Advanis has been conducting a self-sponsored COVID-19 survey among Canadians since the end of March 2020 using an IVR-to-Web approach. As part of our efforts to continually validate the reliability of the approaches we use to collect data that inform the decisions made by our clients, we conducted a research-on-research study where the same questions were administered via phone (CATI) and via the IVR-to-Web approach.
The surveys were conducted among adult Canadians between July 16 and 22, 2020. 819 completed surveys were collected via CATI (margin of error of ±3.4%, 19 times out of 20) and 4,677 completed surveys were collected via IVR-to-Web (margin of error of ±1.4%, 19 times out of 20). Results for both surveys were weighted by province, age, and gender to ensure that the final results were representative of Canada’s adult population.
Results for both methodologies were similar when it comes to most behavioural questions (e.g. activities undertaken in the past week and mask wearing). Differences we observed between the two methodologies were consistent with previous research when comparing data collected via phone vs. online (e.g., Greene, Speizer, and Wiitala 2008, Chang and Krosnick 2009):
1. Respondents being more likely to agree with statements or indicate that statements describe them well on CATI compared to Web, potentially due to acquiescence bias being more prevalent when administering a survey with a live interviewer compared to online. Examples include:
- Respondents are more likely to indicate that the following statements describe them well (% top 3 box on a 7-point scale):
- I appreciate what the crisis has given me (like quiet, time with friends and family): 49% for CATI vs 43% for Web
- If we social distance for a few weeks everything will get back to normal: 34% for CATI vs 22% for Web
- This virus won’t affect me in any way: 27% for CATI vs 16% for Web
- Respondents are more likely to indicate that their household was affected by COVID-19 (% top 3 box on a 7-point scale): 57% for CATI vs 51% for Web
2. Social desirability bias is more prevalent among those completing the survey via phone compared to those completing online, leading to an overstatement of socially desirable behaviors and attitudes and an understatement of opinions and behaviors they fear could elicit disapproval from the telephone interviewer, especially for topics of a sensitive nature. Examples include:
- Respondents are more likely to indicate that they are practicing social distancing (% top 3 box on a 7-point scale) for CATI at 87% vs 82% for Web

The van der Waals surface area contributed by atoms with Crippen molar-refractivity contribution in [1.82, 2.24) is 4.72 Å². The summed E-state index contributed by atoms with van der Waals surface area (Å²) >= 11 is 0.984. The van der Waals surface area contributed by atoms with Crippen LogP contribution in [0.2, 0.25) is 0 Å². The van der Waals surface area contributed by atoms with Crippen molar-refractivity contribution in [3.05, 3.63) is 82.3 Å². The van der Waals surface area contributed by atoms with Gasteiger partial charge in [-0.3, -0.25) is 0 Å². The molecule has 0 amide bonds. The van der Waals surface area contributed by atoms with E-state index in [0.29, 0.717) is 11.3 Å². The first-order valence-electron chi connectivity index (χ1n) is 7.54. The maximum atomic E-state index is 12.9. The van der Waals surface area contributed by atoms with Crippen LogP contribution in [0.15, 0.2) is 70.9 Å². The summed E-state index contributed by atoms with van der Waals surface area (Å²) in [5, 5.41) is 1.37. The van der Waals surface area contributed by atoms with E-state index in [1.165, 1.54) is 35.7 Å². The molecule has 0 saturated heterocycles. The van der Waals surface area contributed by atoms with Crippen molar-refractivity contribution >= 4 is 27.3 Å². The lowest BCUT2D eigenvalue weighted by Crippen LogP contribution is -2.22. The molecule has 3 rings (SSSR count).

- Respondents are more likely to somewhat or strongly support mandatory mask wearing legislation for CATI at 77% vs 73% for Web
- Respondents are more likely to indicate that their mental health is good, very good, or excellent for CATI at 82% vs 78% for Web.
- Respondents are less likely to indicate that the COVID-19 pandemic has impacted the mental health of their household (% top 3 box on a 7-point scale) for CATI at 28% vs 40% for Web.
- Respondents are less likely to indicate that they have experienced several negative emotional effects for CATI compared to Web:
- Change in the quality or the duration of your sleep: 32% for CATI vs 37% for Web
- Feeling more irritable or having moments of anger that you did not have before: 32% for CATI vs 37% for Web
- Loss of interest and pleasure in your day activities: 32% for CATI vs 37% for Web
- Moments of great anxiety or panic: 26% for CATI vs 32% for Web
In conclusion, these results, consistent with studies conducted previously, indicate that there may be certain advantages to administering surveys online, in particular when the survey covers topics that are of a sensitive nature or otherwise more likely to be subject to social desirability. That’s not to say that online surveys will always provide advantages over telephone surveys. E.g. telephone surveys have been found to provide better access to certain segments of the population than probability-based Web surveys (Keeter 2015).
- Chang, Linchiat and Jon A. Krosnick (2009): “National Surveys via RDD Telephone Interviewing Versus the Internet” Public Opinion Quarterly 73: 641–678.
- Greene, Jessica, Howard Speizer, and Wyndy Wiitala (2008): “Telephone and Web: Mixed‐Mode Challenge” Health Services Research 43: 230–248.
- Keeter, Scott (2015): “Methods Can Matter: Where Web Surveys Produce Different Results than Phone Interviews” Pew Research Center, www.pewresearch.org/fact-tank/2015/05/14/where-web-surveys-produce-diffe..., accessed August 7, 2020.